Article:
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list price: $24.95
edition:Book
category: Art
published: Jan 2011
ISBN:9781926795058

wâpikwaniy

A Beginner’s Guide to Métis Floral Beadwork

by Gregory Scofield & Amy Briley, introduction by Sherry Farrell Racette

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5 of 5
2 ratings
rated!
rated!
list price: $24.95
edition:Book
category: Art
published: Jan 2011
ISBN:9781926795058
Description

wâpikwaniy: A Beginner’s Guide to Métis Floral Beadwork is a step-by-step guide book and DVD video which provides information and instruction on Métis floral beadwork. The guide is intended for beginning beaders and includes an historical overview by Sherry Farrell Racette, followed by instructions on basic beading, supply lists and options, techniques and hints, and examples of traditional and contemporary beadwork. Patterns are included in the book.

About the Authors

Gregory Scofield is Red River Metis of Cree, Scottish and European descent whose ancestry can be traced to the fur trade and to the Metis community of Kinesota, Manitoba. He has taught First Nations and Metis Literature and Creative Writing at Brandon University, Emily Carr University of Art + Design, and the Alberta College of Art + Design. He currently holds the position of Assistant Professor in English at Laurentian University where he teaches Creative Writing, and previously served as writer-in-residence at the University of Manitoba, University of Winnipeg and Memorial University.



Scofield won the Dorothy Livesay Poetry Prize in 1994 for his debut collection, The Gathering: Stones for the Medicine Wheel. In addition to several volumes of poetry, Scofield is the author of the memoir, Thunder Through My Veins (1999), and his latest collection of poetry is Witness, I Am (2016). In 2016, The Writers' Trust of Canada awarded Scofield with the Latner Writers' Trust Poetry Prize.

Author profile page >

Gregory Scofield is Red River Metis of Cree, Scottish and European descent whose ancestry can be traced to the fur trade and to the Metis community of Kinesota, Manitoba. He has taught First Nations and Metis Literature and Creative Writing at Brandon University, Emily Carr University of Art + Design, and the Alberta College of Art + Design. He currently holds the position of Assistant Professor in English at Laurentian University where he teaches Creative Writing, and previously served as writer-in-residence at the University of Manitoba, University of Winnipeg and Memorial University.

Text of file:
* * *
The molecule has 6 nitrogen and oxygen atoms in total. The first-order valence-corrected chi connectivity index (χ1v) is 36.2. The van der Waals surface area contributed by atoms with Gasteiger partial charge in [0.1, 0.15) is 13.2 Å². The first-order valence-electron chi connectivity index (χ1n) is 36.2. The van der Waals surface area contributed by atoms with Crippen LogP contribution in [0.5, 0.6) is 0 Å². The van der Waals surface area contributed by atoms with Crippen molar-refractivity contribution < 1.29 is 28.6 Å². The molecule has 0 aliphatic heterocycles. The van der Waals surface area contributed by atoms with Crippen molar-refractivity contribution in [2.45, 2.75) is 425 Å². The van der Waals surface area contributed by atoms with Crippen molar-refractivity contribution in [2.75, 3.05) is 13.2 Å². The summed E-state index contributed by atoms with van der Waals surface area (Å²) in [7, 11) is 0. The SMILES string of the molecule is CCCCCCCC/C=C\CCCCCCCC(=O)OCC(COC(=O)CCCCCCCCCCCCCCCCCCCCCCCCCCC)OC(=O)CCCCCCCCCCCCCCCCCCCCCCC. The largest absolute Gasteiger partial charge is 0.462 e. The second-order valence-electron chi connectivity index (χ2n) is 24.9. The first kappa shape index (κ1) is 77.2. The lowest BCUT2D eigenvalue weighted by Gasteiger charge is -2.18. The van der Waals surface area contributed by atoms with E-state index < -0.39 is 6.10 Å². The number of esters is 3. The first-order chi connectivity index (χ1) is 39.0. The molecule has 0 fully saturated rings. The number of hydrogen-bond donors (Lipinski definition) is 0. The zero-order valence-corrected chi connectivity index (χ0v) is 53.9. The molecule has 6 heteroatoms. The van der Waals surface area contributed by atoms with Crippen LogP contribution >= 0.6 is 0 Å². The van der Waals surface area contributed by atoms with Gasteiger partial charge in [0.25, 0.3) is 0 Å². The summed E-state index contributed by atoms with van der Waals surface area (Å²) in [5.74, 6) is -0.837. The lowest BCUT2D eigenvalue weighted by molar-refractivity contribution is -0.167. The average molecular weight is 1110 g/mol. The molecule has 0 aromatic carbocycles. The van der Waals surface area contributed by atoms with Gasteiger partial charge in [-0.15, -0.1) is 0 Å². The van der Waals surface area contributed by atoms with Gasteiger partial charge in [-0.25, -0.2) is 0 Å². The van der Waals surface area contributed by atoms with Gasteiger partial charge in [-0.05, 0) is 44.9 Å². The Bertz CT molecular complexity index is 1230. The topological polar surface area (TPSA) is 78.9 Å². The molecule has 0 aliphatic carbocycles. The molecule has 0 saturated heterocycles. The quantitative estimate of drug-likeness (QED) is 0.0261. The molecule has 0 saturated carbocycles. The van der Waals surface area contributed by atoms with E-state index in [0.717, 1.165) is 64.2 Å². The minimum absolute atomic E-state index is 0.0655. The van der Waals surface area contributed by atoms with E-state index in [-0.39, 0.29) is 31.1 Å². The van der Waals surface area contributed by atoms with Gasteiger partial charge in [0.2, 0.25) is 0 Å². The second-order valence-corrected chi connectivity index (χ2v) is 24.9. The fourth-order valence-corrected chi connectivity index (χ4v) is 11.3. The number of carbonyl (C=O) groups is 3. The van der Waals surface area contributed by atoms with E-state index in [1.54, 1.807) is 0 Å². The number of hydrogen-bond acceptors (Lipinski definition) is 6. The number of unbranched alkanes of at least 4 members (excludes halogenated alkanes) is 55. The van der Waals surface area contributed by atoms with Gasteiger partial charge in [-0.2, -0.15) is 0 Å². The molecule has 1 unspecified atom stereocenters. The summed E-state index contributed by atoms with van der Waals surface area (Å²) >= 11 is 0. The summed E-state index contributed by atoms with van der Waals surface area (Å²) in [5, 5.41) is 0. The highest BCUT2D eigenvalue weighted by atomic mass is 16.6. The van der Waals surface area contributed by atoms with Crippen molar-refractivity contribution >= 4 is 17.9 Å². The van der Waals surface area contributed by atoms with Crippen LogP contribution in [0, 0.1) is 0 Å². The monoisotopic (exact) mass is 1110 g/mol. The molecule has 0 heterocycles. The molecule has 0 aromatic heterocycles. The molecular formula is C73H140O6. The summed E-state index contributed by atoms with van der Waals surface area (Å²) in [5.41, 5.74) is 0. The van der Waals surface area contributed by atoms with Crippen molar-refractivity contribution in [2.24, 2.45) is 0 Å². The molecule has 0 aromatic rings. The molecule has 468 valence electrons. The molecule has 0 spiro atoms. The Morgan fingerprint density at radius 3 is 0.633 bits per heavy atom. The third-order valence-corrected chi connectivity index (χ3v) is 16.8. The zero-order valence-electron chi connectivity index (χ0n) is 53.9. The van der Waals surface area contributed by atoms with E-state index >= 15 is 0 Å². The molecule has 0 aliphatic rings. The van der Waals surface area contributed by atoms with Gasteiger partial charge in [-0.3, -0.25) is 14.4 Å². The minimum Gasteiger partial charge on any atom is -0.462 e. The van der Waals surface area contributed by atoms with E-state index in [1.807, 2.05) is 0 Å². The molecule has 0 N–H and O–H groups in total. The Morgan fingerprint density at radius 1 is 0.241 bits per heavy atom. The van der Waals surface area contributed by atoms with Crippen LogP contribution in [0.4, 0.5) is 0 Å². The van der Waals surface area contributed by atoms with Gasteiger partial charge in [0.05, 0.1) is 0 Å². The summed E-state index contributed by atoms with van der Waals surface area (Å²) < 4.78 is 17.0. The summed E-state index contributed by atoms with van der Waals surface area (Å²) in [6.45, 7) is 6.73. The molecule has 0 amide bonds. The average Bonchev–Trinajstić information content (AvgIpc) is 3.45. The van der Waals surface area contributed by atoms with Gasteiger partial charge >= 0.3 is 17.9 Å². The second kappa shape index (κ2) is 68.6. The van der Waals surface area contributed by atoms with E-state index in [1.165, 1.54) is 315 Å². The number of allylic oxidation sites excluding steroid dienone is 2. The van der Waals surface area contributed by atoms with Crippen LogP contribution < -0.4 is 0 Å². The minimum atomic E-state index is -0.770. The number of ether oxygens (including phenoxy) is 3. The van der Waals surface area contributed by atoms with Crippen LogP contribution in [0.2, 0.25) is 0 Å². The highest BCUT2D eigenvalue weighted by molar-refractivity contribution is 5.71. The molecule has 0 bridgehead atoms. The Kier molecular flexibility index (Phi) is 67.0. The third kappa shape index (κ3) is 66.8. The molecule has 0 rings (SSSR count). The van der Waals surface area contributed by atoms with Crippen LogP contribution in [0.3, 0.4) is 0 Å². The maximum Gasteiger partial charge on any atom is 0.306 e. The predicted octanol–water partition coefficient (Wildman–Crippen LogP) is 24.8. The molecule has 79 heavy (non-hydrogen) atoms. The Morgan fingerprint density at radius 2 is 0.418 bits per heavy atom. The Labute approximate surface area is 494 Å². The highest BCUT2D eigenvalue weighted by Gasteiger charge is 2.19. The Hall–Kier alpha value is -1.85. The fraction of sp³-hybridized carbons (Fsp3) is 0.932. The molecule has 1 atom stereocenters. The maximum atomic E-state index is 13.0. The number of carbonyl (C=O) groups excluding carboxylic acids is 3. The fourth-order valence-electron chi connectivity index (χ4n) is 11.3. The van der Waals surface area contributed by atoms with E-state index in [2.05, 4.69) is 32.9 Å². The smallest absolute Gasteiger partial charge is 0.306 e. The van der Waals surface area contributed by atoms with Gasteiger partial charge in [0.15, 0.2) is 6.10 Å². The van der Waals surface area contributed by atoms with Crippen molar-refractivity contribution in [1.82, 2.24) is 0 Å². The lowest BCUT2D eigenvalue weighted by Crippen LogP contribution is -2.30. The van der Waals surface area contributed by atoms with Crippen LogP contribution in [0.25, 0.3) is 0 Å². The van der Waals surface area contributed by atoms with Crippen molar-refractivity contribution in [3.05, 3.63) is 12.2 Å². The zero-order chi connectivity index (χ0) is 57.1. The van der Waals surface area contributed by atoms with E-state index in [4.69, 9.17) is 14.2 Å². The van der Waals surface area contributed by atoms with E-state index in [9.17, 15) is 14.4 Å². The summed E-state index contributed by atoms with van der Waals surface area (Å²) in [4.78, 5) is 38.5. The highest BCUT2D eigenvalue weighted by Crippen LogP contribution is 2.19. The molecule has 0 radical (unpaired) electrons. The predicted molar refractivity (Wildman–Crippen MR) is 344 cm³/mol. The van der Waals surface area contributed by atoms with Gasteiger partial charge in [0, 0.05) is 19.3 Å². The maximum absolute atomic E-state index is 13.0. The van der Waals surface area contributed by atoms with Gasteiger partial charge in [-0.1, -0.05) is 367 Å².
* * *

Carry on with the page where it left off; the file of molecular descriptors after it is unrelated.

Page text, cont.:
Scofield won the Dorothy Livesay Poetry Prize in 1994 for his debut collection, The Gathering: Stones for the Medicine Wheel. In addition to several volumes of poetry, Scofield is the author of the memoir, Thunder Through My Veins (1999), and his latest collection of poetry is Witness, I Am (2016). In 2016, The Writers' Trust of Canada awarded Scofield with the Latner Writers' Trust Poetry Prize.

Author profile page >

Gregory Scofield is Red River Metis of Cree, Scottish and European descent whose ancestry can be traced to the fur trade and to the Metis community of Kinesota, Manitoba. He has taught First Nations and Metis Literature and Creative Writing at Brandon University, Emily Carr University of Art + Design, and the Alberta College of Art + Design. He currently holds the position of Assistant Professor in English at Laurentian University where he teaches Creative Writing, and previously served as writer-in-residence at the University of Manitoba, University of Winnipeg and Memorial University.



Scofield won the Dorothy Livesay Poetry Prize in 1994 for his debut collection, The Gathering: Stones for the Medicine Wheel. In addition to several volumes of poetry, Scofield is the author of the memoir, Thunder Through My Veins (1999), and his latest collection of poetry is Witness, I Am (2016). In 2016, The Writers' Trust of Canada awarded Scofield with the Latner Writers' Trust Poetry Prize.

Author profile page >

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Reader Reviews

Association of Book Publishers of BC
Librarian review

wâpikwaniy: A Beginner’s Guide to Métis Floral Beadwork

This well organized, well thought-out crafts book provides clear instructions for creating traditional beadwork projects. Clearly spelled-out steps give tips on locating supplies, preparation of materials and threading the needles. The book’s spiral binding allows it to lie flat for easy use. Straightforward and easy to follow instructions and large full-colour photographs throughout help the student accomplish the projects described. The page containing additional templates may be photocopied for a variety of additional projects. The award-winning Métis poet Gregory Scofield has written a personal and inspiring introduction. An historical overview is also included and offers much useful and interesting information. The book includes an instructional DVD.

Source: The Association of Book Publishers of BC. Canadian Aboriginal Books for Schools. 2013-2014.

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